The UK needs comprehensive decarbonisation by around 2030. A big transformation. What role can universities play? Peter Harper, Natural Sciences, poses the big questions about the climate crisis and the changes needed to break the logjam. Interested in finding out more? Staff and students are invited to join Peter at our next Talk Teaching event on Friday, 22nd March.
All hands on deck!
Everybody knows what the basic problem is, yet it seems obvious that neither the world nor the UK are facing up to it. Governments and businesses everywhere are subject to severe electoral and market constraints, yet we could all get on with it if we thought everyone else was. It requires a catalytic player to break the logjam, and I argue that the universities are ideal for this role because the initiatives required, in both teaching and research, broadly match their existing practice and purpose.
It seems to be widely assumed that serious attention to the climate problem would entail drastic changes to personal lifestyles. This is not the case. The rapid changes now necessary are not in the domestic sphere at all, but in infrastructure: large-scale engineering developments and land-use changes that are effectively invisible to ordinary consumers. These are still a big and complex changes, needing a reorientation of research effort and training, where universities can obviously play a key role.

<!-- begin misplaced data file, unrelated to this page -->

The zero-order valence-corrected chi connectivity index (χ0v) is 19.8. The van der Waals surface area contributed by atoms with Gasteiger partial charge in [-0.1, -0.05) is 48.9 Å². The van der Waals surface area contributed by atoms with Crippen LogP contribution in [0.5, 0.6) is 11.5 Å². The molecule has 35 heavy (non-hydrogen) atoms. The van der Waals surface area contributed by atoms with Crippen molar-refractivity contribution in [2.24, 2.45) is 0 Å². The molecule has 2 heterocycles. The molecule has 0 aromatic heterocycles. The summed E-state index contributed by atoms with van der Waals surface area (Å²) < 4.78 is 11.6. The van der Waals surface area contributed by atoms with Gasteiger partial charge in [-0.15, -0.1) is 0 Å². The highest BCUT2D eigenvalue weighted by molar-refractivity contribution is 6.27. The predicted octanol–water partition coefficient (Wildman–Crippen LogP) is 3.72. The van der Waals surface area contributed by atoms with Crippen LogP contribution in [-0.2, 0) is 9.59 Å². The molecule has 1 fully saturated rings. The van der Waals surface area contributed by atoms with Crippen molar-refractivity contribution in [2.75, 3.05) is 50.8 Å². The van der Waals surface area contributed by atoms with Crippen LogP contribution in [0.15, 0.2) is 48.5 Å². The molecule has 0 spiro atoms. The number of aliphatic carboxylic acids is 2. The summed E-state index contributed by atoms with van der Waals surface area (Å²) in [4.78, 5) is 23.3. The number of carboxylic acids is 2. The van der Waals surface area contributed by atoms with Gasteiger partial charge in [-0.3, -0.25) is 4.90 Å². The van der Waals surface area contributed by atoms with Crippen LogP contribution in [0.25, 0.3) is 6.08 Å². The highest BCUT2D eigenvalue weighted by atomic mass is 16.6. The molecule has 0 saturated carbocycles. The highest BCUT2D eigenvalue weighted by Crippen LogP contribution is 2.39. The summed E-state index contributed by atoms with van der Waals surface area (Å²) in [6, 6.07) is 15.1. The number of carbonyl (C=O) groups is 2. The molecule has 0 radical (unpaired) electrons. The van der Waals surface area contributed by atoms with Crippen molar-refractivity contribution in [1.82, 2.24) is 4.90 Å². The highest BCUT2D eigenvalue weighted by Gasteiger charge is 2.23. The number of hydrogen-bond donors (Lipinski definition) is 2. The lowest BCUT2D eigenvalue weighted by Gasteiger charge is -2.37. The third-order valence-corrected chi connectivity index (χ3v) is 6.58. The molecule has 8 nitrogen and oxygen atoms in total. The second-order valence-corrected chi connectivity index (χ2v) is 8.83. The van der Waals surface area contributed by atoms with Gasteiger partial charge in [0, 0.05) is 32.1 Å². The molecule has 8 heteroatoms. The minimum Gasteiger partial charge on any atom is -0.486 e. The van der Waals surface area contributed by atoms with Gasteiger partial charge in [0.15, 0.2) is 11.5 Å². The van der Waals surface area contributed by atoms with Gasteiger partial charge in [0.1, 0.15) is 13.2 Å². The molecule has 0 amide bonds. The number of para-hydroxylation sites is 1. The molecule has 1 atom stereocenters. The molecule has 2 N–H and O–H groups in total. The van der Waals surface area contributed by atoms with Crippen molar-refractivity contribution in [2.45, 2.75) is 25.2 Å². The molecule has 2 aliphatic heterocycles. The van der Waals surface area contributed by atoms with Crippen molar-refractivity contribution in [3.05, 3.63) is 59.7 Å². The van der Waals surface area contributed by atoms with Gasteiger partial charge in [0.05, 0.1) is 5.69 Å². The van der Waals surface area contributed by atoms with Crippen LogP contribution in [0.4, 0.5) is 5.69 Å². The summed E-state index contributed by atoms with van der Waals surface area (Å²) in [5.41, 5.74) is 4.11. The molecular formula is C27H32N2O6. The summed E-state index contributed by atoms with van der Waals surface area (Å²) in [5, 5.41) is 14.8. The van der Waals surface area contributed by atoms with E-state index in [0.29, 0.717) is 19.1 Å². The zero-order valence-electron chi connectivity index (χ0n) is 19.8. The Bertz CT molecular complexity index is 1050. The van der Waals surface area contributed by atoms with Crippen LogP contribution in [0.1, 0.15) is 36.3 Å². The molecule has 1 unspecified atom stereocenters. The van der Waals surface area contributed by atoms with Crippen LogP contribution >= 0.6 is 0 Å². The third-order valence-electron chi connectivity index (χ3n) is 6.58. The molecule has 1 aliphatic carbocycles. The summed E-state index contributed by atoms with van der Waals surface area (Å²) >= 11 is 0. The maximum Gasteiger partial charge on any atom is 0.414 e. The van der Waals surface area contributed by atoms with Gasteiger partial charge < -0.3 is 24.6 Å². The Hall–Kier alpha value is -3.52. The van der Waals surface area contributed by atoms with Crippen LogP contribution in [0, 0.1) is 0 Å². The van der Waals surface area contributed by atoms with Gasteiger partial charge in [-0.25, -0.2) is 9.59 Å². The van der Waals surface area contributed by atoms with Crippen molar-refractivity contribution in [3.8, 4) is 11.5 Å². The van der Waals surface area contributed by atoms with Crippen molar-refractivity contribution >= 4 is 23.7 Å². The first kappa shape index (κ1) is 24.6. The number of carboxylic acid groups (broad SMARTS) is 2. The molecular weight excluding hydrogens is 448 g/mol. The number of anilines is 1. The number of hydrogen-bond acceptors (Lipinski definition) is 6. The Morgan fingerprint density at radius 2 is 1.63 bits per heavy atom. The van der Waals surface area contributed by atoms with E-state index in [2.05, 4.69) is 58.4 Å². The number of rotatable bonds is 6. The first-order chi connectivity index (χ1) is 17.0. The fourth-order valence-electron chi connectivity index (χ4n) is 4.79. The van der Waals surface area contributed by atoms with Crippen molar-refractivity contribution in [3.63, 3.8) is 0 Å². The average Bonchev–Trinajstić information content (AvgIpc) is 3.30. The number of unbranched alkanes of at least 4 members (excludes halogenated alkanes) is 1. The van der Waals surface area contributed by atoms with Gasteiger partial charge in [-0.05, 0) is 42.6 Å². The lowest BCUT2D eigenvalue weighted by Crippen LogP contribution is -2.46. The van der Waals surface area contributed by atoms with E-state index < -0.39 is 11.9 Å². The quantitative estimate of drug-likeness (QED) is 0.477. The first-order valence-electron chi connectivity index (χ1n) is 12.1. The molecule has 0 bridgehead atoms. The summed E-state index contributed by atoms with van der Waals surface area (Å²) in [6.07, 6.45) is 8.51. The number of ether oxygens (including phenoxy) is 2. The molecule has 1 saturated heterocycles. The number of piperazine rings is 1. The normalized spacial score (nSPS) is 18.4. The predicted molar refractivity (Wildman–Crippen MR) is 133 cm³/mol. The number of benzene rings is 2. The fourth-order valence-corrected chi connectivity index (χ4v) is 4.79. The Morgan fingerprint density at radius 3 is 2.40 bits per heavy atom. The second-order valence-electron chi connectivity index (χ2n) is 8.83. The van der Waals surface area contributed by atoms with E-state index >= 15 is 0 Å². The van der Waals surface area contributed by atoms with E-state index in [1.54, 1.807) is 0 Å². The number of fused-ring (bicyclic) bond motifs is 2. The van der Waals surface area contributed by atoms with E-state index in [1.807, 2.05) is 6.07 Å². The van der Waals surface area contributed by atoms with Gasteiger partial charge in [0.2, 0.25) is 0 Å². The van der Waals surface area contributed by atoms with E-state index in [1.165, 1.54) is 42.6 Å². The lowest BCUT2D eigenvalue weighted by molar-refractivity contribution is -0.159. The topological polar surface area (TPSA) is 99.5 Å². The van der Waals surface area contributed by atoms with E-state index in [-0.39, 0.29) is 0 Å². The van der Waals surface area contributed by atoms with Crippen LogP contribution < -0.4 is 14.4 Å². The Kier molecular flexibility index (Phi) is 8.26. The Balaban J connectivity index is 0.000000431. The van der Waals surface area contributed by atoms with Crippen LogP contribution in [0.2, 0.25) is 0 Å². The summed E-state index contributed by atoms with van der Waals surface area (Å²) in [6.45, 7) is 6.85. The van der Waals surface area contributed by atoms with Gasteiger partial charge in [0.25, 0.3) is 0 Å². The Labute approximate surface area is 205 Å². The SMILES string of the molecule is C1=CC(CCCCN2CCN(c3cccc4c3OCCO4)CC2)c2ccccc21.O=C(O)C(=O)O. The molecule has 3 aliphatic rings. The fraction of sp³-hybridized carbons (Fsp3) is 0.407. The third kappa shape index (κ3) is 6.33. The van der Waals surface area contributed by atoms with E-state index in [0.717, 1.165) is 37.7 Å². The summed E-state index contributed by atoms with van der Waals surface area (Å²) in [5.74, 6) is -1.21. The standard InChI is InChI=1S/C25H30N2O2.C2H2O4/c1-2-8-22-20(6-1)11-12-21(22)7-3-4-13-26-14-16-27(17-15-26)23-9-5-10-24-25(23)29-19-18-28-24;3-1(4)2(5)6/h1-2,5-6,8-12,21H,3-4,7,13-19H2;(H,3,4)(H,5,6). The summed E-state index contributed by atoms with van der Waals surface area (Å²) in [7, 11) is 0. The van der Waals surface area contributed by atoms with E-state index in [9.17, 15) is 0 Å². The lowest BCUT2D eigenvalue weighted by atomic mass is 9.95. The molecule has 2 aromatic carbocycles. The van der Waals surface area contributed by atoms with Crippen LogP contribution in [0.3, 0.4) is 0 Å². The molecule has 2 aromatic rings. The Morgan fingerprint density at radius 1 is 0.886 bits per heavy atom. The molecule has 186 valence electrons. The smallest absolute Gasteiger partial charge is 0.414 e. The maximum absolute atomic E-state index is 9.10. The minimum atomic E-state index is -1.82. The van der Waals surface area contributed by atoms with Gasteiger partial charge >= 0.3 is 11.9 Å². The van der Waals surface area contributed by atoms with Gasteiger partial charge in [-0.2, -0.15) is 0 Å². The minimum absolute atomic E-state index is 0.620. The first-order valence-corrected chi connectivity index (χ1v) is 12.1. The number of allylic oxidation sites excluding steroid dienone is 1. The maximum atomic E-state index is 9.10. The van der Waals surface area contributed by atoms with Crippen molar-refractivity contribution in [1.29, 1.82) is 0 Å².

The question is how to start, and here the universities need to show the government, the business community and the general public the overwhelming evidence that a strategic transition is entirely possible, and does not threaten living standards or aspirations. The universities need to get out in front, commit themselves to the transition process, accept the changes this entails and engage in vigorous proactive dialogue with other sectors. A new narrative is needed to break the logjam, and universities can play a catalytic role both in creating and propagating it.
Peter Harper, Natural Sciences
I have been working on environment and sustainability issues for around 50 years (after an early sally into neurophysiology, when I was briefly the only vegetarian vivisectionist in Britain). I went on to try and make simple living simpler through Alternative Technology, which I invented in 1972, and regretted it ever since. A quick flick through my web site www.peterharper.org will reveal the range of my life’s obsessions. My connection with Bath is that I teach a course on quantitative, physical Sustainability in Natural Sciences.
I have only recently wandered into academia from the civil sector, and I am surprised what difficulties you all seem to have in seeing the Big Picture. It is after all basically a case of trying to get a quart into a pint pot, which any ten-year-old will tell you can’t be done. As a relative outsider, perhaps my most important role is to call a spade a spade and act as a human shield for those academic colleagues who have grasped that things have to change faster than is customary or comfortable